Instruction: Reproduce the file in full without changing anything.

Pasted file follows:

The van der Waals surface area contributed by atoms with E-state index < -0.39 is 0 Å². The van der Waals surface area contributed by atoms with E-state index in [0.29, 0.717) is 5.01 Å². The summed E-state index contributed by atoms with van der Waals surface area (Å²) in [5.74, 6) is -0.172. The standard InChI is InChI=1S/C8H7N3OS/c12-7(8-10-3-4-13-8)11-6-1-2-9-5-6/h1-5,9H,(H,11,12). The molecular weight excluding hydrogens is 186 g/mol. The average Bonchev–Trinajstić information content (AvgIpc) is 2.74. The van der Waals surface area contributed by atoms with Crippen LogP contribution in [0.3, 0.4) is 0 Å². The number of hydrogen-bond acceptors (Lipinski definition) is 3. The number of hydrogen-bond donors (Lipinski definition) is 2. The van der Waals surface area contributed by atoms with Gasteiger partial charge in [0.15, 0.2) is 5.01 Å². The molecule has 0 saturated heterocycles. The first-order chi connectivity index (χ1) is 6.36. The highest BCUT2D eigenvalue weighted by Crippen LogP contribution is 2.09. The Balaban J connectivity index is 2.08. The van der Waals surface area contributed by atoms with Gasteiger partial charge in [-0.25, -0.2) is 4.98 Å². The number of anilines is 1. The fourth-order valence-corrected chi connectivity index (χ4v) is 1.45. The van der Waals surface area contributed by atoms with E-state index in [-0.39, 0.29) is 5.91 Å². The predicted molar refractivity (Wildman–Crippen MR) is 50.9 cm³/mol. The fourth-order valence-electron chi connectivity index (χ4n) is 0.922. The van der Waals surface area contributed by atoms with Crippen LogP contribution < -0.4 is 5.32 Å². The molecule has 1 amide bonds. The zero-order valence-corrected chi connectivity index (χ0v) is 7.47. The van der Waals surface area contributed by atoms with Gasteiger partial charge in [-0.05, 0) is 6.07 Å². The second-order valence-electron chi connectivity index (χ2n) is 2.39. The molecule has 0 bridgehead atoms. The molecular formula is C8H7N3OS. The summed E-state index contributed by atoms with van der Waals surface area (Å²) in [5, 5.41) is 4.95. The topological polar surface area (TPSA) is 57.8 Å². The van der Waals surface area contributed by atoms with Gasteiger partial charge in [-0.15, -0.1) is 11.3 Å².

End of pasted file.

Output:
The van der Waals surface area contributed by atoms with E-state index < -0.39 is 0 Å². The van der Waals surface area contributed by atoms with E-state index in [0.29, 0.717) is 5.01 Å². The summed E-state index contributed by atoms with van der Waals surface area (Å²) in [5.74, 6) is -0.172. The standard InChI is InChI=1S/C8H7N3OS/c12-7(8-10-3-4-13-8)11-6-1-2-9-5-6/h1-5,9H,(H,11,12). The molecular weight excluding hydrogens is 186 g/mol. The average Bonchev–Trinajstić information content (AvgIpc) is 2.74. The van der Waals surface area contributed by atoms with Crippen LogP contribution in [0.3, 0.4) is 0 Å². The number of hydrogen-bond acceptors (Lipinski definition) is 3. The number of hydrogen-bond donors (Lipinski definition) is 2. The van der Waals surface area contributed by atoms with Gasteiger partial charge in [0.15, 0.2) is 5.01 Å². The molecule has 0 saturated heterocycles. The first-order chi connectivity index (χ1) is 6.36. The highest BCUT2D eigenvalue weighted by Crippen LogP contribution is 2.09. The Balaban J connectivity index is 2.08. The van der Waals surface area contributed by atoms with Gasteiger partial charge in [-0.25, -0.2) is 4.98 Å². The number of anilines is 1. The fourth-order valence-corrected chi connectivity index (χ4v) is 1.45. The van der Waals surface area contributed by atoms with E-state index in [-0.39, 0.29) is 5.91 Å². The predicted molar refractivity (Wildman–Crippen MR) is 50.9 cm³/mol. The fourth-order valence-electron chi connectivity index (χ4n) is 0.922. The van der Waals surface area contributed by atoms with Crippen LogP contribution < -0.4 is 5.32 Å². The molecule has 1 amide bonds. The zero-order valence-corrected chi connectivity index (χ0v) is 7.47. The van der Waals surface area contributed by atoms with Gasteiger partial charge in [-0.05, 0) is 6.07 Å². The second-order valence-electron chi connectivity index (χ2n) is 2.39. The molecule has 0 bridgehead atoms. The molecular formula is C8H7N3OS. The summed E-state index contributed by atoms with van der Waals surface area (Å²) in [5, 5.41) is 4.95. The topological polar surface area (TPSA) is 57.8 Å². The van der Waals surface area contributed by atoms with Gasteiger partial charge in [-0.15, -0.1) is 11.3 Å².